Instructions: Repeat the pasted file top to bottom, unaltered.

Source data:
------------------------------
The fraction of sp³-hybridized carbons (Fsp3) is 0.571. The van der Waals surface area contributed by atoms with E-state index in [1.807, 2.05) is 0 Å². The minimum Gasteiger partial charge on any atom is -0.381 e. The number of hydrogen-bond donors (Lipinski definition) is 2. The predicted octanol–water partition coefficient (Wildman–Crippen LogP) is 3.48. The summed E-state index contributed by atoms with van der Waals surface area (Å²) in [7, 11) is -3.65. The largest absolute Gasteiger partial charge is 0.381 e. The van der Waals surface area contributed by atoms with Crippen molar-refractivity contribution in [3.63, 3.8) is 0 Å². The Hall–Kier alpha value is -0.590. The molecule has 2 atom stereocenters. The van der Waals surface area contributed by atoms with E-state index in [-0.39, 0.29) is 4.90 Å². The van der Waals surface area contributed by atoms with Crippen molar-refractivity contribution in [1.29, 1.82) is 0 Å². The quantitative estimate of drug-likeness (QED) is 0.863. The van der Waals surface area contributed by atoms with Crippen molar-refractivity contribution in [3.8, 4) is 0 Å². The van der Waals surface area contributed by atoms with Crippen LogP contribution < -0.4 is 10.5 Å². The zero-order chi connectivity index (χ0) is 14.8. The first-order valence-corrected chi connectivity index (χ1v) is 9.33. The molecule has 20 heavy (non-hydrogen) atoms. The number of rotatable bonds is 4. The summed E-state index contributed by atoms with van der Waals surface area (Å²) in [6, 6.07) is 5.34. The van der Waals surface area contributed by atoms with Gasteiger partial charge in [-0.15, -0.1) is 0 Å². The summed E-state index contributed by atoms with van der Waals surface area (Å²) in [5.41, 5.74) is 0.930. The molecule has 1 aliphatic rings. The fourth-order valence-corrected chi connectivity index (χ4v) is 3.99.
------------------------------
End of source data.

The fraction of sp³-hybridized carbons (Fsp3) is 0.571. The van der Waals surface area contributed by atoms with E-state index in [1.807, 2.05) is 0 Å². The minimum Gasteiger partial charge on any atom is -0.381 e. The number of hydrogen-bond donors (Lipinski definition) is 2. The predicted octanol–water partition coefficient (Wildman–Crippen LogP) is 3.48. The summed E-state index contributed by atoms with van der Waals surface area (Å²) in [7, 11) is -3.65. The largest absolute Gasteiger partial charge is 0.381 e. The van der Waals surface area contributed by atoms with Crippen molar-refractivity contribution in [3.63, 3.8) is 0 Å². The Hall–Kier alpha value is -0.590. The molecule has 2 atom stereocenters. The van der Waals surface area contributed by atoms with E-state index in [-0.39, 0.29) is 4.90 Å². The van der Waals surface area contributed by atoms with Crippen molar-refractivity contribution in [1.29, 1.82) is 0 Å². The quantitative estimate of drug-likeness (QED) is 0.863. The van der Waals surface area contributed by atoms with Crippen molar-refractivity contribution in [3.8, 4) is 0 Å². The van der Waals surface area contributed by atoms with Crippen LogP contribution < -0.4 is 10.5 Å². The zero-order chi connectivity index (χ0) is 14.8. The first-order valence-corrected chi connectivity index (χ1v) is 9.33. The molecule has 20 heavy (non-hydrogen) atoms. The number of rotatable bonds is 4. The summed E-state index contributed by atoms with van der Waals surface area (Å²) in [6, 6.07) is 5.34. The van der Waals surface area contributed by atoms with Gasteiger partial charge in [-0.15, -0.1) is 0 Å². The summed E-state index contributed by atoms with van der Waals surface area (Å²) in [5.41, 5.74) is 0.930. The molecule has 1 aliphatic rings. The fourth-order valence-corrected chi connectivity index (χ4v) is 3.99.